He said the money was “more than I’d ever imagined back then. It seemed like a huge amount”.
He said there were several meetings at Hawken’s Cashel St home where the trio would discuss the murder.
He said Hawken suggested the method of the murder by hitting Blackmoore with a bat and then slitting her throat.
On the night of the murder, they parked across the road from Blackmoore’s house and walked to the front door.
Powell was wearing a long trenchcoat, with a knife and a baseball bat hidden under.
They went into the living room, Powell stood around and claimed Wright-Meldrum kept giving him the signal to do it.
“I wasn’t doing it fast enough.”
They then went into the kitchen for a coffee, which he said was a “lure” and Wright-Meldrum said “Now”, he said.
Blackmoore was distracted, turned away, and he struck her with a baseball bat.
“I remember hitting her two of three times with a bat, I remember the bat breaking.”
Asked by Crown prosecutor Pip Currie why he hit her with a bat, he said it was to knock her out “so that she wouldn’t feel anything”.
“I didn’t want to hurt her”.
He said he did not have a detailed recollection of the murder.
He said there was blood everywhere, and he believed he’d killed her with the knife but can not remember doing it. He accepts he did murder her with the knife. Earlier in the trial, the jury heard Blackmoore suffered 39 stab wounds to her head, neck, chest, abdomen, and limbs.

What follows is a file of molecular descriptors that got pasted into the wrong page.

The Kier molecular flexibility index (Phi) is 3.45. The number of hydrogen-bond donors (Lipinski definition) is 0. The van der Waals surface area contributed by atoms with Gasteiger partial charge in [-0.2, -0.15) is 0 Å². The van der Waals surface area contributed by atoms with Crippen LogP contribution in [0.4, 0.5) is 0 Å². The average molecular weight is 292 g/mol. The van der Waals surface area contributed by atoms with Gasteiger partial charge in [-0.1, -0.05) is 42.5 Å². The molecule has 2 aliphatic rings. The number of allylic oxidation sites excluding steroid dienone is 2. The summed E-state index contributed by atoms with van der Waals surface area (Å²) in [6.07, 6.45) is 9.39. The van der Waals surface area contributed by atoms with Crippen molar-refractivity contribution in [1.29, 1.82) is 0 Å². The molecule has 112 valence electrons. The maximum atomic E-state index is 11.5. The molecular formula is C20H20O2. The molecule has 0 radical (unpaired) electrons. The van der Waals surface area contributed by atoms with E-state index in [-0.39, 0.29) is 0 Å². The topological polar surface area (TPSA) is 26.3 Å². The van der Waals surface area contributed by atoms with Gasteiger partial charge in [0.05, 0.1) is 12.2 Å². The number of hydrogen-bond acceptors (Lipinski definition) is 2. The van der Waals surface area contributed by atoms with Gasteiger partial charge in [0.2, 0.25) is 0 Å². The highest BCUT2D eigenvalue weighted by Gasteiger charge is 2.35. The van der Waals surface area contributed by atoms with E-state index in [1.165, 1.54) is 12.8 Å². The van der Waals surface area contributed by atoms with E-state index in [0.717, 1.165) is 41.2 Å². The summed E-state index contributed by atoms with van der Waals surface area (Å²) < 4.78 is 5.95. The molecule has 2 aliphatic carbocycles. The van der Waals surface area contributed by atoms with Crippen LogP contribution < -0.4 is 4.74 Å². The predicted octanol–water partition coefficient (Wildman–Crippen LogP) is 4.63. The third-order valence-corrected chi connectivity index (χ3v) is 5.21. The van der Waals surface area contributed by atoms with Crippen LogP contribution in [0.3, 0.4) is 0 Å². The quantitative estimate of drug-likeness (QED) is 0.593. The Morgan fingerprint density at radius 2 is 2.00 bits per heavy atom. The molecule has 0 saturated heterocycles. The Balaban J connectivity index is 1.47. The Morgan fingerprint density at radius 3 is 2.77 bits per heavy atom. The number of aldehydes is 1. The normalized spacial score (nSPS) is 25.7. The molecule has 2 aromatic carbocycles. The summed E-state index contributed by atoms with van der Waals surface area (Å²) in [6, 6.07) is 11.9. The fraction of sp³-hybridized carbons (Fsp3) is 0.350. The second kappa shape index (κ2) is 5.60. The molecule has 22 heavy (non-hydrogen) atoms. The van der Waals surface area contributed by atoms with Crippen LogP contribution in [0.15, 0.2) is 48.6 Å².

Earlier, in her opening remarks, Stevens told the jury that Hawken did not have any involvement in Blackmoore’s murder.
“The defence case is that David Hawken had no motive to kill Angela Blackmoore and he had nothing to gain from killing her and he had no power to order the killing.”
Powell murdered Blackmoore for his own satisfaction, Stevens argued, saying he “enjoys violence” and was depraved.
“Powell masterminded and then executed Angela Blackmoore’s murder in the most violent and extreme manner possible.”
Wright-Meldrum’s lawyer, Stephanie Grieve KC, asked the jury to keep an open mind until they had heard all the evidence.
“Focus on whether the Crown has proven beyond reasonable doubt that Mr Powell is telling the truth and that she was there with him. Is his innocence credible and reliable or is he lying about her involvement?”
The trial continues.
By Sam Sherwood